Abandoned and isolated, thousands of elderly people in the former Soviet republic suffer a life of great hardship
Political upheaval, poverty and an exodus of young people to Russia to find work have taken their toll on the former Soviet Republic of Armenia, and in particular on its elderly people. Thousands of over 75s struggle to survive, coping in temperatures of -30C in winter and unable to afford medicine or sufficient food on their meagre pensions.
In early 2017 I was commissioned by the Swiss, Monaco and Armenian Red Cross societies to bring awareness of the plight of the elderly in Armenia and to focus on a pilot project which was being put in place to try and help them.
I was no stranger to Armenia having travelled there several times on assignments to cities and rural areas in the north of the country. Yet I had only an inkling of the hardships faced by older people through Hasmik, an elderly woman, whom I always found huddled in her barrack-like single room in all her clothes to keep the cold from her bones. Her room had no running water, a toilet or heating. Her pitiful pension paid for the electricity to heat a clothes iron, which she used to keep her bed warm by placing it between the bedclothes. She couldnt afford firewood for the stove or even enough food she purchased day-old, discounted bread from the local bakery.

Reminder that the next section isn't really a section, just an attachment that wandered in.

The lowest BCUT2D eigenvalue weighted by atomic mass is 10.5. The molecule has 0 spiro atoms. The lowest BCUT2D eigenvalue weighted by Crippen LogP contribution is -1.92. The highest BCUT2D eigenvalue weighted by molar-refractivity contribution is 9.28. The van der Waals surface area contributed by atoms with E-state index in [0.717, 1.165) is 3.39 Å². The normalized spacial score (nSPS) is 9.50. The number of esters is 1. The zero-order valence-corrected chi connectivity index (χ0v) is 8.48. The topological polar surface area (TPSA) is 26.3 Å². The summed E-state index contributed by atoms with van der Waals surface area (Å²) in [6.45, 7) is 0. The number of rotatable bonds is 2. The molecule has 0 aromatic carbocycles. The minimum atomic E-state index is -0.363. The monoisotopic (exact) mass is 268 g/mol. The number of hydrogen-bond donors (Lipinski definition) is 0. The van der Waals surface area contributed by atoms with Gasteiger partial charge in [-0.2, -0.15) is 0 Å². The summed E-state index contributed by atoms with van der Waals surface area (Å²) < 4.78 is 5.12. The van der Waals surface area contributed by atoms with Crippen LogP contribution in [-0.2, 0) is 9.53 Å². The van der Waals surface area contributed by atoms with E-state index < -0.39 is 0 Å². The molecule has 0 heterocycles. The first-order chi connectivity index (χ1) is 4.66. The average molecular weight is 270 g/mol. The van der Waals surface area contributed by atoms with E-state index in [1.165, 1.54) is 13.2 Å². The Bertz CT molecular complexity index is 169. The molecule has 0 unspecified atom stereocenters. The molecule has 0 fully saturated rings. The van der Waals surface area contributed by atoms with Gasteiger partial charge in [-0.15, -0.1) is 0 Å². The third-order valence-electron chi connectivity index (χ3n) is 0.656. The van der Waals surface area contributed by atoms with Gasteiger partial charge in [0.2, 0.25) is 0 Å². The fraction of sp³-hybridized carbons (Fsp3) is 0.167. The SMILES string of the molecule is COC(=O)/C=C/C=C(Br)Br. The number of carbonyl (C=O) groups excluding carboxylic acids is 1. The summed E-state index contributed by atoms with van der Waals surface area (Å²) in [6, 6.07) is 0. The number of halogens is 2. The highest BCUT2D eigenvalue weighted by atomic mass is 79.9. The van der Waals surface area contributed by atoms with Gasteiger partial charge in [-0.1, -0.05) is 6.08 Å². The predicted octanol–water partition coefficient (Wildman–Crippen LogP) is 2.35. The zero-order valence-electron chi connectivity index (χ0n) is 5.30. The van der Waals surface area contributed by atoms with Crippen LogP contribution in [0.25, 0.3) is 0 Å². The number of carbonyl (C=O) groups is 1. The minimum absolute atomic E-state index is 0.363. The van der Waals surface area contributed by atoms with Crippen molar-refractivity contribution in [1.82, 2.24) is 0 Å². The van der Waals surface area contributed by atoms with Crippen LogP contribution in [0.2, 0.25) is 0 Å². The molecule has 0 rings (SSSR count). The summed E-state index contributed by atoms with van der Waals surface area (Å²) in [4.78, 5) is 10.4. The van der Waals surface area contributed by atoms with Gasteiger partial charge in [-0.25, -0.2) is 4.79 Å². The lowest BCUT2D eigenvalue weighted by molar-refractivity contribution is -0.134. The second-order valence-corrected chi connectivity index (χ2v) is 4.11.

As I discovered, its a problem on a massive scale. In the city of Vanadzor, for example, there are more than 20,000 elderly people in a population of 68,000. Many have been left to fend for themselves. With tiny pensions, even finding the money to pay for basic necessities such as food and heating is a struggle. I hoped the photographs I took of those I met would raise awareness of their plight.
I first visited older people in Vanadzor and Gyumri in 2017, and returned early this year, to see how their hardships had been reduced by the intervention of nurses, home helpers and volunteers from local branches of the Red Cross.